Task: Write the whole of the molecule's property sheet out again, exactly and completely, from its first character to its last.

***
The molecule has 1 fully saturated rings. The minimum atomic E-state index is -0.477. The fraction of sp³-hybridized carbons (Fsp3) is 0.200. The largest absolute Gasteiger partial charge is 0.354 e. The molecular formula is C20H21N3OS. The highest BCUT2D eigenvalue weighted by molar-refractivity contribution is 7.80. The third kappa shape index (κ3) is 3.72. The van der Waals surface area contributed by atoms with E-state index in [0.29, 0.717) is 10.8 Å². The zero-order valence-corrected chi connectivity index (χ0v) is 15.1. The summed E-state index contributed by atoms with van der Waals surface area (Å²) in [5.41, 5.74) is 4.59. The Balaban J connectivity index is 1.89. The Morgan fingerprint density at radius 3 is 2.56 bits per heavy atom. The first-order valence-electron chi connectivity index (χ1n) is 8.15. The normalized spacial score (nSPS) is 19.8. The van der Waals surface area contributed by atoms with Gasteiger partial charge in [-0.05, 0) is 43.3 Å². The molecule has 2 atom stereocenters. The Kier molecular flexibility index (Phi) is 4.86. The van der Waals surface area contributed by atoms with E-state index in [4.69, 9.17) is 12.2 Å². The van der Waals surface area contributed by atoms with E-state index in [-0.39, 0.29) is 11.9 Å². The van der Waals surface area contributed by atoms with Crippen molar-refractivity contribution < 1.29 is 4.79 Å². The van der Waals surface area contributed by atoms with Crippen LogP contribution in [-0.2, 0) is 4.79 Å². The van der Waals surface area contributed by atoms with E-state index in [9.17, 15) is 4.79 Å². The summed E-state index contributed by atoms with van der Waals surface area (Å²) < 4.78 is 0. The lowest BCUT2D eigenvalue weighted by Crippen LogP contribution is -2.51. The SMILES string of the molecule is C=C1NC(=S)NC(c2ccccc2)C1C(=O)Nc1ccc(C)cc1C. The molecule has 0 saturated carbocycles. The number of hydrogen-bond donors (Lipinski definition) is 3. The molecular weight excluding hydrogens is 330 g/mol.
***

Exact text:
The molecule has 1 fully saturated rings. The minimum atomic E-state index is -0.477. The fraction of sp³-hybridized carbons (Fsp3) is 0.200. The largest absolute Gasteiger partial charge is 0.354 e. The molecular formula is C20H21N3OS. The highest BCUT2D eigenvalue weighted by molar-refractivity contribution is 7.80. The third kappa shape index (κ3) is 3.72. The van der Waals surface area contributed by atoms with E-state index in [0.29, 0.717) is 10.8 Å². The zero-order valence-corrected chi connectivity index (χ0v) is 15.1. The summed E-state index contributed by atoms with van der Waals surface area (Å²) in [5.41, 5.74) is 4.59. The Balaban J connectivity index is 1.89. The Morgan fingerprint density at radius 3 is 2.56 bits per heavy atom. The first-order valence-electron chi connectivity index (χ1n) is 8.15. The normalized spacial score (nSPS) is 19.8. The van der Waals surface area contributed by atoms with Gasteiger partial charge in [-0.05, 0) is 43.3 Å². The molecule has 2 atom stereocenters. The Kier molecular flexibility index (Phi) is 4.86. The van der Waals surface area contributed by atoms with E-state index in [4.69, 9.17) is 12.2 Å². The van der Waals surface area contributed by atoms with E-state index in [-0.39, 0.29) is 11.9 Å². The van der Waals surface area contributed by atoms with Crippen molar-refractivity contribution < 1.29 is 4.79 Å². The van der Waals surface area contributed by atoms with Crippen LogP contribution in [-0.2, 0) is 4.79 Å². The van der Waals surface area contributed by atoms with E-state index in [9.17, 15) is 4.79 Å². The summed E-state index contributed by atoms with van der Waals surface area (Å²) < 4.78 is 0. The lowest BCUT2D eigenvalue weighted by Crippen LogP contribution is -2.51. The SMILES string of the molecule is C=C1NC(=S)NC(c2ccccc2)C1C(=O)Nc1ccc(C)cc1C. The molecule has 0 saturated carbocycles. The number of hydrogen-bond donors (Lipinski definition) is 3. The molecular weight excluding hydrogens is 330 g/mol.